MUMBAI • WhatsApp yesterday launched a service for Indians to check the veracity of information, in the messaging platform's latest attempt to combat fake news in India ahead of national elections.
WhatsApp said in a statement that it was working with local start-up Proto to classify messages sent to the service by users as true, false, misleading or disputed.
They will also build a database of such content to better understand misinformation, Reuters reported.
The move comes as WhatsApp, with more than 200 million users in India, battles criticism of its platform being used for the spread of misinformation, while social media companies across the board work to prevent the phenomenon, particularly during sensitive events such as elections.
The new service, dubbed Checkpoint Tipline, can receive messages in the form of images and video, as well as text in English and four regional languages, WhatsApp said.
WhatsApp owner Facebook said on Monday that it had deleted 712 accounts and 390 pages in India and Pakistan for "inauthentic behaviour", saying that many were linked to India's opposition Congress Party, and others related to Pakistan's military.
All the major Indian parties have sophisticated disinformation strategies, which include posting false and manipulated photos and videos, and coordinating posts across a network of paid acolytes and volunteers.
That has put Facebook, which has said it does not want to stifle free expression, in an awkward position.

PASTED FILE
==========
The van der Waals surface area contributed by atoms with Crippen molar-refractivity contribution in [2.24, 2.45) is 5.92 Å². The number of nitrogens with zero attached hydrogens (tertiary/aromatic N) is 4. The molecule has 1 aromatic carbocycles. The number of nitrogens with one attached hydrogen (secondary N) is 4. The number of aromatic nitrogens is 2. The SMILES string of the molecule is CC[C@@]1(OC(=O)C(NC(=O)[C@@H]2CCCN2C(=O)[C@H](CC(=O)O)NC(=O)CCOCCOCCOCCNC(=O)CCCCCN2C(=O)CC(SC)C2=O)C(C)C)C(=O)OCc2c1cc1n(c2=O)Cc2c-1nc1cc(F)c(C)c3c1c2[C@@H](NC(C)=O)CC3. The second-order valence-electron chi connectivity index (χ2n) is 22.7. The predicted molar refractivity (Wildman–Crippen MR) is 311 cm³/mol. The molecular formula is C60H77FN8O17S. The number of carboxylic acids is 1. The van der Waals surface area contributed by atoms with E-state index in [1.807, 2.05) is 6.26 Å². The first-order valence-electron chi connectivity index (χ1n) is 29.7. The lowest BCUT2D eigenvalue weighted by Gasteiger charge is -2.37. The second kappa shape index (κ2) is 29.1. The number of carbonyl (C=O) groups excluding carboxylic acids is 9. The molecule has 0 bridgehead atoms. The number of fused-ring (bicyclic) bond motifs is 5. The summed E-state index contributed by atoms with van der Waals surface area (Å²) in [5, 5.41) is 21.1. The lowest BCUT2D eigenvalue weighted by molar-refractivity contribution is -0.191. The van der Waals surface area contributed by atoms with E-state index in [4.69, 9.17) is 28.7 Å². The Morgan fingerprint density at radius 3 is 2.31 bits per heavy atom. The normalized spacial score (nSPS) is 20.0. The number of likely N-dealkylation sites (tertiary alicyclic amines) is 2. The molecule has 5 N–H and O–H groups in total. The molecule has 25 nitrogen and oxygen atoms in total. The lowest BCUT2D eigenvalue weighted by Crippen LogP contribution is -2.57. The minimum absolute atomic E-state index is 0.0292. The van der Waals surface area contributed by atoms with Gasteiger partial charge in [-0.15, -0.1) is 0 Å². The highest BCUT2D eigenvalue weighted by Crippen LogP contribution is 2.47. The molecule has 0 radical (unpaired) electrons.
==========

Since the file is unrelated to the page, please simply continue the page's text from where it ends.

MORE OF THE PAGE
For the past year, the company has relied on two independent organisations - first a local group called Boom and, more recently, the news agency Agence France-Presse - to fact-check a handful of posts in India every day, the New York Times reported.
In February, Facebook added five more organisations to the stable and expanded the number of languages covered to seven, up from just English initially.
The first phase of India's elections is set to begin on April 11, with final results expected on May 23.
Meanwhile, Taiwan plans to ban the video-streaming services of Chinese-owned technology companies, in the latest move by the island to counter the alleged spread of false information online and curb perceived efforts by Beijing to influence Taiwanese politics.
The decision would apply to services such as Baidu's iQiyi platform, which already operates in Taiwan, and fend off an anticipated market entrance from Tencent Video, the Financial Times said yesterday.